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To Boston with Love
Leigh Montville
April 20, 1987
From its start in Hopkinton (below) to the finish 26.2 miles later, the Boston Marathon is special to those who live and toil along its course
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April 20, 1987

To Boston With Love

From its start in Hopkinton (below) to the finish 26.2 miles later, the Boston Marathon is special to those who live and toil along its course

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"Fire?" Mick DeMeo, a fellow fireman, asks.

"The one about the Olympics. Something to do with fire."

"Chariots of Fire?"

"That's the one," Lennon says. "The guy said his friend had been training every day, listening to the theme from Chariots of Fire on his Walkman. He thought it would be nice to play the music here when his friend turned into the hills. The guy set up these giant speakers. Started playing the song. Played it so loud you couldn't hear anything. Couldn't hear the radio. If there was a fire you couldn't have heard the call. We had to tell the guy to cut it out.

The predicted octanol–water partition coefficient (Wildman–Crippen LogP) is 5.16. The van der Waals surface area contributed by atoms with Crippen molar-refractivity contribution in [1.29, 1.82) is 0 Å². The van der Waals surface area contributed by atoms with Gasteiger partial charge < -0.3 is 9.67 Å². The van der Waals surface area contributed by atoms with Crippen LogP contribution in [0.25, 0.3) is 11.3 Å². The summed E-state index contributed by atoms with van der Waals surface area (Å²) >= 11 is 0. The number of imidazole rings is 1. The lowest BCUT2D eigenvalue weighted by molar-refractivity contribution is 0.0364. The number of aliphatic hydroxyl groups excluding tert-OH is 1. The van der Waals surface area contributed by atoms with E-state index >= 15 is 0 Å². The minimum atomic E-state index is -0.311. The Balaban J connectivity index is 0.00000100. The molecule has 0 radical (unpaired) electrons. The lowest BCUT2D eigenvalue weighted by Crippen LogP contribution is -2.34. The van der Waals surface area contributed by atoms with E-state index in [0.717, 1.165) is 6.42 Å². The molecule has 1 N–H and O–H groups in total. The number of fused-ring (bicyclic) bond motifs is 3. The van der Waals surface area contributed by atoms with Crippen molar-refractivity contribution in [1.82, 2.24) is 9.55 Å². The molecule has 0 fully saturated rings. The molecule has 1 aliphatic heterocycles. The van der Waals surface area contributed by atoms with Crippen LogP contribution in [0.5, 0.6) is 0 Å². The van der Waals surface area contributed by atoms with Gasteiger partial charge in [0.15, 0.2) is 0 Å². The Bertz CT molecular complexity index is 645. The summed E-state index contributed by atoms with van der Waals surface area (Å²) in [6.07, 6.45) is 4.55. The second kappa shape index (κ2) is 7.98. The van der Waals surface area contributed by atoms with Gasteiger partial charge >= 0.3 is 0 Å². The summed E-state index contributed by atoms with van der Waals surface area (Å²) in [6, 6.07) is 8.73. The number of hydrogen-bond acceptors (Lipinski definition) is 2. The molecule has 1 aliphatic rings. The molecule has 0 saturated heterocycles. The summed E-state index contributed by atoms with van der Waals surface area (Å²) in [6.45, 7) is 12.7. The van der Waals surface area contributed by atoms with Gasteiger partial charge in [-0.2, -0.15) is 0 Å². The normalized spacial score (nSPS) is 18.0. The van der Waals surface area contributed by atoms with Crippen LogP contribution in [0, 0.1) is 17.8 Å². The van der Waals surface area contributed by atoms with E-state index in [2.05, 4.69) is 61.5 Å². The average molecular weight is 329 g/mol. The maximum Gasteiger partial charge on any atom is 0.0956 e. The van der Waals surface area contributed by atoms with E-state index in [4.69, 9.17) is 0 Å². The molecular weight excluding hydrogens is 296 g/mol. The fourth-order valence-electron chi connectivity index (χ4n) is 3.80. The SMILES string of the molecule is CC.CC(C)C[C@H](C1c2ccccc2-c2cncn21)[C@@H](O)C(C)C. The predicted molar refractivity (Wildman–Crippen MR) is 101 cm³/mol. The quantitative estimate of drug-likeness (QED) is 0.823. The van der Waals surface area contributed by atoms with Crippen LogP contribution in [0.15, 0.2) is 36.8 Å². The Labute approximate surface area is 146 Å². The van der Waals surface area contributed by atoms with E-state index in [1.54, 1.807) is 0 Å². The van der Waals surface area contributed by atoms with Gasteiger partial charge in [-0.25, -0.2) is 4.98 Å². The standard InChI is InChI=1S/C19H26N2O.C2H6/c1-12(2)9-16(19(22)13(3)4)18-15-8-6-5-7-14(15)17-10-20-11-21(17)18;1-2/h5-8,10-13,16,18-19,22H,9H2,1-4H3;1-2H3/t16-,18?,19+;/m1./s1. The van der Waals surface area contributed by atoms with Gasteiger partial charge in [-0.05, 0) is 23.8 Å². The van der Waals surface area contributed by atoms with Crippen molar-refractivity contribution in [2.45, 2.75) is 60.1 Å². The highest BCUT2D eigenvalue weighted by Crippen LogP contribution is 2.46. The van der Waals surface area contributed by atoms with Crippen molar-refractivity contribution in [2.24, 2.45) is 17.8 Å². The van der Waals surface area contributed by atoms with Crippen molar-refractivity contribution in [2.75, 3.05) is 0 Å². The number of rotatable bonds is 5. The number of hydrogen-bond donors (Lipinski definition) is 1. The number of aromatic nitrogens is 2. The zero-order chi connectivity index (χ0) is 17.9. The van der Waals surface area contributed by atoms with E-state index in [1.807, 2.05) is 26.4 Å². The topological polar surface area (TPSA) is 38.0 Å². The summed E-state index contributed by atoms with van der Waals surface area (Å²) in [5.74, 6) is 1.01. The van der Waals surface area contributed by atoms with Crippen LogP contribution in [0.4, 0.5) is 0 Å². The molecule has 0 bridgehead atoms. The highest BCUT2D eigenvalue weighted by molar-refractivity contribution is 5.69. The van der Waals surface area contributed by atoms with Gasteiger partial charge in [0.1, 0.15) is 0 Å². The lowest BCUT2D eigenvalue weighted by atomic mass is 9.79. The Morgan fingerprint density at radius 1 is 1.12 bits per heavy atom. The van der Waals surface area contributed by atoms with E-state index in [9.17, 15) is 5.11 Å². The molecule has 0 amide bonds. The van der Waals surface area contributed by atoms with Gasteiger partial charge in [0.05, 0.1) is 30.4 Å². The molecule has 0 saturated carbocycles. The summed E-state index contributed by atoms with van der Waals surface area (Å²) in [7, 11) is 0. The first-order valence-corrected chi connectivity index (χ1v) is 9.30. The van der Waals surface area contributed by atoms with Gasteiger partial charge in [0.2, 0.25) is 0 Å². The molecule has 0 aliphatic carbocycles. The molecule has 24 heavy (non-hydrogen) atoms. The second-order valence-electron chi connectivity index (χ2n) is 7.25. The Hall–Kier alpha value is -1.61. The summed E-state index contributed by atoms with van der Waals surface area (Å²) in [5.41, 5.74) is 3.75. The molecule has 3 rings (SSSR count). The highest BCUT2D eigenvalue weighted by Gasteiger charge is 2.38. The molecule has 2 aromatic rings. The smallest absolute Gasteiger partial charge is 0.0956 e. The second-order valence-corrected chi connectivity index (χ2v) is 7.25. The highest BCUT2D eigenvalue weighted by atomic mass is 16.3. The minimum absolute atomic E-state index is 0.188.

"There was a runner in here yesterday. He was taking a shower in our water fountain. I said, 'What are you doing?' He said, 'Cooling off, it's good for you.' I said, 'Maybe it's good for you, but that's where we drink water. And you're taking a shower in it.' "

Runners appear at Station 2 on Christmas. They appear on New Year's Day. Station 2 is where the race course moves into the hills of Newton, the Gateway to Hell, 17� miles completed, just under 8� to go, the beginning of the stretch where the race is won or lost. The rest of the year it is where a lot of runners training out of Boston turn around.

"My cousin ran the marathon one year," Lennon says. "He gave up right here at the firehouse. I gave him a ride home. I didn't say anything that day because he felt so bad, but I let him have it the next time. I told him if he was looking for sympathy about dropping out, he could find it in the dictionary between sweat and syphilis, because he wasn't going to get it from me."

There have been some nice marathon moments at the firehouse. Eleven years ago, on a 90� day when 40% of the field didn't finish, the firemen strung a hose from one of the trucks into a nearby bush to give every runner who passed an impromptu shower. It was called the Run For The Hoses. Even Freddy Lennon helped.

"Oh, you had to do something," he says. "That day was just awful. I've never seen one close to it. Before or since. Those people were just suffering. You had to do something to help."

Uphill...Downhill...Uphill...Downhill...Heartbreak Hill....

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